So What Do I Gain?

No operating system is perfect, and nothing comes without some hassles, but as time goes on, Linux is getting closer and closer to perfection. These days, Linux is even easier to install than your old operating system, and you don't have to reboot time and again as you load driver disk after driver disk. I won't bore you with everything I consider an advantage, but I will give you a few of the more important points.


Say goodbye to your virus checker and stop worrying. Although Linux is not 100% immune to viruses, it comes pretty close. In fact, to date, most so-called Linux viruses do not exist in the wild (only under tightly controlled environments in proof-of-concept labs). It isn't that no one has tried, but the design model behind Linux means that it is built with security in mind. Consequently, viruses are virtually nonexistent in the Linux world, and security issues are dealt with quickly and efficiently by the Linux community. Security flaws are well advertised. It isn't unusual for a security hole to be discovered and a fix created within a few short hours of the discovery. If something does present a risk, you won't have to wait for the next release of your operating system to come along.


The stability of Linux is almost legendary. Living in a world where people are used to rebooting their PCs one or more times a day, Linux users talk about running weeks and sometimes months without a reboot. "Illegal operations" and the "Blue Screen of Death" are not part of the Linux experience. Sure, programs occasionally crash here as well, but they don't generally take down your whole system with them.


Linux is a multitasking, multiuser operating system. In this book, I concentrate on the desktop features of Linux. But under the hood, Linux is a system designed to provide all the power and flexibility of an enterprise-class server. Linux-powered Web site servers and electronic mail gateways move information along on the Internet and run small to large businesses. Under the friendly face of your graphical desktop, that power is still there.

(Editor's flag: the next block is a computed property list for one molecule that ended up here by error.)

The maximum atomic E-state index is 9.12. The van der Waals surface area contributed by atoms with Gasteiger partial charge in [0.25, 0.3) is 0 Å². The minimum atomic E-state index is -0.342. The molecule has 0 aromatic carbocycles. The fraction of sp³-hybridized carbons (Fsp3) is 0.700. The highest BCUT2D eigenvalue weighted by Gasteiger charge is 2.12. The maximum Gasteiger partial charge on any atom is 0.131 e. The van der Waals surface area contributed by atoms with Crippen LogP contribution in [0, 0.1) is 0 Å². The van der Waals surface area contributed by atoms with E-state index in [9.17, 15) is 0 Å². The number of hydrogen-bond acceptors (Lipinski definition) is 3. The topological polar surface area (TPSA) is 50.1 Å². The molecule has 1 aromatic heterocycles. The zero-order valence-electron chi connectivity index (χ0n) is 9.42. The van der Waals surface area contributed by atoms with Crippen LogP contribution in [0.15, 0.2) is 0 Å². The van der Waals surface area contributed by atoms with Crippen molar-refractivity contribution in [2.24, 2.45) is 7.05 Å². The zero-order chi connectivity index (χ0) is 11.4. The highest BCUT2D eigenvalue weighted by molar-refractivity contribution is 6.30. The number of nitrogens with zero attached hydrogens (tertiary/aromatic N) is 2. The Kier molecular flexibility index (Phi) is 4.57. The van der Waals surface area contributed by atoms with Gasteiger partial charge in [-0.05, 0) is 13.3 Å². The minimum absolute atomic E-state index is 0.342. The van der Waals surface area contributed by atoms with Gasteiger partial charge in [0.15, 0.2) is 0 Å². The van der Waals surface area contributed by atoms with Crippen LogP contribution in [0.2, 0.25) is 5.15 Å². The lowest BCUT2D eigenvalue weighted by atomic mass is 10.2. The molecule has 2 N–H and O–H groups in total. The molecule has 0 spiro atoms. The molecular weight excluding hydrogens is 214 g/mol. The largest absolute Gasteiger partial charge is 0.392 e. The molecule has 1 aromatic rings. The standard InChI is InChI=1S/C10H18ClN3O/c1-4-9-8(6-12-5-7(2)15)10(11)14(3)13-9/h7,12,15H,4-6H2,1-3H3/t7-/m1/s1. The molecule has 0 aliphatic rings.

It is possible to do everything you need to do on a computer without spending any money on software that means new software and upgrades alike. In fact, free software for Linux is almost an embarrassment of riches. In Chapter 7, I'll show you how to install (or remove) additional software on your Linux system.

Freedom from Legal Hassles

When you run Linux, you don't have to worry about whether you've kept a copy of your operating system license. The GNU GPL, which I mentioned earlier, means you are legally entitled to copy and can legally redistribute your Linux CDs if you wish.

Keep in mind, however, that although Linux itself can be freely distributed, not all software that runs on Linux is covered by the same license. If you buy or download software for your system, you should still pay attention to the license that covers that software.


I would be remiss if I didn't address a particular wrinkle in the free software world. In March 2003, SCO (formerly Caldera) with boss Darl McBride at the helm, launched an incredible $1 billion USD lawsuit against IBM. They later upped the suit to $3 billion and then later increased the suit again to $5 billion. This suit and SCO's allegations are largely seen as unfounded, an effort by a failed company to generate income through litigation. At the time of this writing, the case was ongoing and as yet unresolved.

As of February 22, 2005, things weren't going well for SCO. Their case was becoming increasingly shaky. On the stock trading floor, the NASDAQ had changed their symbol from SCOX to SCOXE. The "E" was added because SCO had failed to file its annual report with the SEC in a timely fashion.

Moving to Linux(c) Kiss the Blue Screen of Death Goodbye!
Moving to Linux: Kiss the Blue Screen of Death Goodbye!
ISBN: 0321159985
EAN: 2147483647
Year: 2003
Pages: 247 © 2008-2017.
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